Following unsuccessful attempts to overhaul Dodd-Frank through varied iterations of the Financial CHOICE Act, the Senate is expected to vote in the immediate future on the “Economic Growth, Regulatory Relief, and Consumer Protection Act” (S. 2155).

The bill is sponsored by Idaho senator Michael Crapo (R), and it includes revisions to the Truth in Lending Act (“TILA”), the Bank Holding Company Act, the Volcker Rule, and the United States Housing Act, among others. As part of its bipartisan appeal, the proposed law also includes new protections for consumers to prevent identity theft and cybersecurity breaches, as well as relief for from private student loan debt.

If passed, this act would relieve relatively smaller banks from some of the burdens imposed by heightened regulations, such as ability-to-repay evaluations, record retention, reporting to regulators, and stress-testing. Dodd-Frank requires those banks with more than $50 million in assets, representing roughly the 40 largest banks, to follow the most stringent protocol, while the new bill would raise that tipping point to $250 billion in assets, or the top 12 banks.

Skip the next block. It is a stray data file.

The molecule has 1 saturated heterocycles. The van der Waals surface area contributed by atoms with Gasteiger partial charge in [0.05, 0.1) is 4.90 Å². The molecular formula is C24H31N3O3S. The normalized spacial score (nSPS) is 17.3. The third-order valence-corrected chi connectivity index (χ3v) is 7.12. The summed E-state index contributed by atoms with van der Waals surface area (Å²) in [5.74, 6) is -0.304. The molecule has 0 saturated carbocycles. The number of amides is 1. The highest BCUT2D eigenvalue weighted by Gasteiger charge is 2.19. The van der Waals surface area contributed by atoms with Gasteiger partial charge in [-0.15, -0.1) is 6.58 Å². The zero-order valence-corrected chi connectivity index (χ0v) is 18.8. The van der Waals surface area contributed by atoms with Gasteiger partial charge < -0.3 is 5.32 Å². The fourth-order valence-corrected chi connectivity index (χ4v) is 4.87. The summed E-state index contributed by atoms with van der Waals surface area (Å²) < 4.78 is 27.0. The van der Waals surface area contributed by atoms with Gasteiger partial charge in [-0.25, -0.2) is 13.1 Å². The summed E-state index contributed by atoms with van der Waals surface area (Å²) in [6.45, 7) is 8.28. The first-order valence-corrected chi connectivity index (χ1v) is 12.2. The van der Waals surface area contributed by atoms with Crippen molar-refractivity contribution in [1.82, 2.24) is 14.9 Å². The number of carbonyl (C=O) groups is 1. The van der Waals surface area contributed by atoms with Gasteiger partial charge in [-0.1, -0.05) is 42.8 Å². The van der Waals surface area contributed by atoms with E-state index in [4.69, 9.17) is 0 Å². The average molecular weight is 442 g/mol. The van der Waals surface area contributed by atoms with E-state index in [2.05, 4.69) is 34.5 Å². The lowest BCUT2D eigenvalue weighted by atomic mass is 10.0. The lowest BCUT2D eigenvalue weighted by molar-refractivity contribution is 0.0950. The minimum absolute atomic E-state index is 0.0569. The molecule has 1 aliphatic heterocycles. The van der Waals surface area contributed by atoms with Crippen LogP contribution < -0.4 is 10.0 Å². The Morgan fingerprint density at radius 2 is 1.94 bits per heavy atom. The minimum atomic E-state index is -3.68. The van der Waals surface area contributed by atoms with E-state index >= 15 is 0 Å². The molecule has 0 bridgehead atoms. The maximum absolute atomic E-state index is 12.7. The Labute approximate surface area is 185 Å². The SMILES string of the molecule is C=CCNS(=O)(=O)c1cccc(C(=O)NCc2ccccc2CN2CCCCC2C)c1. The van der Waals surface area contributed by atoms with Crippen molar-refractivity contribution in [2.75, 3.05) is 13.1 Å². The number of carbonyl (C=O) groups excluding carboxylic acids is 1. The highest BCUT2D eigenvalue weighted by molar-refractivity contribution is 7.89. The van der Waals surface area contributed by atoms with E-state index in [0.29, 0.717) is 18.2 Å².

Mortgage origination would be impacted as well. The bill creates somewhat of an incentive for lenders to hold on to the mortgages they originate, as it exempts them from the strict underwriting standards of Dodd-Frank if the lender continues to service and hold the loan. Furthermore, banks that originate less than 500 mortgages a year would have relaxed reporting requirements for racial and income data.

Touted as maintaining necessary protections of Dodd-Frank while providing much-needed relief to small and regional banks, the bill represents the first major bipartisan effort to reform financial regulation in recent history, with 20 co-sponsors from both major parties. Although there has been some difficulty in determining which amendments will be accepted and rejected, it is expected to pass at some point. The bill will face a challenge, however, if it proceeds to the House, as House Republicans have already indicated that, in its current form, the bill does not go far enough to undo Dodd-Frank.

The full text of S. 2155, as well as the bill’s progress, may be tracked here.